The toilets at Beeston YMCA used to get vandalised a lot in March. My caretaker had a theory. Winter should be over, Spring tantalises us - snowdrops, daffs and the occasional day when the sun shines but then, bang, freezing cold, driving rain - winter all over again. The youngsters didn't think it was fair, they'd been cooped up too long and they took it out on the toilets.
I think that same effect is why I haven't been writing blog pieces. We're waiting for something to change. So this is a rather contrived entry. And it's too long.
Our house is in Culebrón in Alicante and our rented flat is in Cartagena in Murcia. Some 110kms or 90 minutes journey time separates the two. We do the journey frequently coming back to Culebrón as often as we can mainly so the cat can have a bit of a run around and murder smaller animals.
So, down our track and on to the twin carriageway road up to Pinoso hedged in by vines, almonds and solar panels. Into town, into Pinoso. At 7.10 in the morning the bus for Alicante picking up, the Ecuadorian day workers waiting for their lift to work. With a population of just 8,000 it's small so we're soon out of town heading across the rolling countryside and heading for Fortuna. We pass a couple of bodegas where the grapes from the vineyards are turned into the local red wines - usually palatable and strong but hardly masterpieces of the craft. The road winds and drops down into Murcia with the marble quarry that supported the town, until this recession hit, behind our left shoulder. Nothing special about the road, hardly any traffic at any time of the day, maybe a bit busier than usual with the early commuters. As we get on towards the village of Salado Alto the landscape becomes John Wayne like all grey dust, cañons and solitary hills. We've been dropping since we left Pinoso and as we turn and twist on the badly surfaced road that takes us down to Mahoya we're still going downhill. Mahoya is great, it's a non descript village on some back road to nowhere but at whatever time of day or night we pass the two bars there seem to be open and busy. Over the dry river bed and into a couple of roundabouts on the outskirts of Abanilla then right onto the Santomera road. There are orange trees now because we're lower but this road is lined with metal box buildings, galvanisers, tyre places, paving stone manufacturers and big restaurants - the sort used for wedding receptions and communions. Lots of roundabouts and then right onto the A7 motorway, the road that runs in and out of Barcelona and follows the coast of the Med all the way down to the Costa del Sol.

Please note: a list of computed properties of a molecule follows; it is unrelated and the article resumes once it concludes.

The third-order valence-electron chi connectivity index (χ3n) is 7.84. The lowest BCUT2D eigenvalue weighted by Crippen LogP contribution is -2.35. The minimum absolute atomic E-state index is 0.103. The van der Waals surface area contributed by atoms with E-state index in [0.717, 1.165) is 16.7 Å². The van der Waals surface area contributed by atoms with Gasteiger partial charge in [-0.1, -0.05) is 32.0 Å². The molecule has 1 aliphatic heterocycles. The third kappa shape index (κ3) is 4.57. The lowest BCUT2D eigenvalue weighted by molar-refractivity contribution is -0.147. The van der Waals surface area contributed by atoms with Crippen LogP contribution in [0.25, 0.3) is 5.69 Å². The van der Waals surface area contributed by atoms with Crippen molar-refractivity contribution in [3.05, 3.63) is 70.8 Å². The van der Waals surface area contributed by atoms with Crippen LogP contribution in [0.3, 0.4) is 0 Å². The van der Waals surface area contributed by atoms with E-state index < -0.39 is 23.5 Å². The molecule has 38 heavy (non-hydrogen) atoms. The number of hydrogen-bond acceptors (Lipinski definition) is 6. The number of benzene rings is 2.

It's light by now as we slip into the traffic and head into the outskirts of Murcia city. Nueva Condomina stadium and shopping centre to the right, Thader shopping centre to the left as we start to juggle with the traffic. The speed restrictions say 80 but the traffic wants to do 100. Take your choice, stay relatively legal and become a traffic hazard or go with the flow. Somewhere in this blur of traffic we've moved onto the A30 and there's the sign that says 50kms to go. It's around 8.10 if we're on time. Past the last dodgy intersection, the final one where cars cut from the outside lane across three lanes to take their turn off. We start to climb. We're only going up to 340 metres but it's a steep hill. We're passing through pine forests now. At the top the view opens up. As we begin to drop the motorway divides and we keep left, heading for the coastal plain. The crops have changed again, some oranges but lots more green stuff, market gardens. The sun coming up from the East is in my eyes but the road's nice - that dark tarmac with new sharp white lines and the traffic has thinned out after the melee of Murcia. It's a straight run, past the old crop sprayer biplane, past the scrap yard with classic cars for sale. Some ten kilometres out of Cartagena we take the turn and end up on an urban dual carriageway surrounded by a motley collection of industrial buildings. As we pass the almost derelict shacks where single light bulbs burn and sad washing hangs on improvised lines we're almost into town. We head into the residential areas with cars parked all over the place, with blind views on right angled junctions and pedestrians happy to assert their rights on the multitude of zebra crossings. There's the school, pull up in the road outside, Maggie collects her things, a quick peck. See you later.
Eddie and I do the last kilometre or so alone, park up on the waste ground and let ourselves in to the block of flats where we live. From Culebrón and the countryside to Barrio Peral and town life.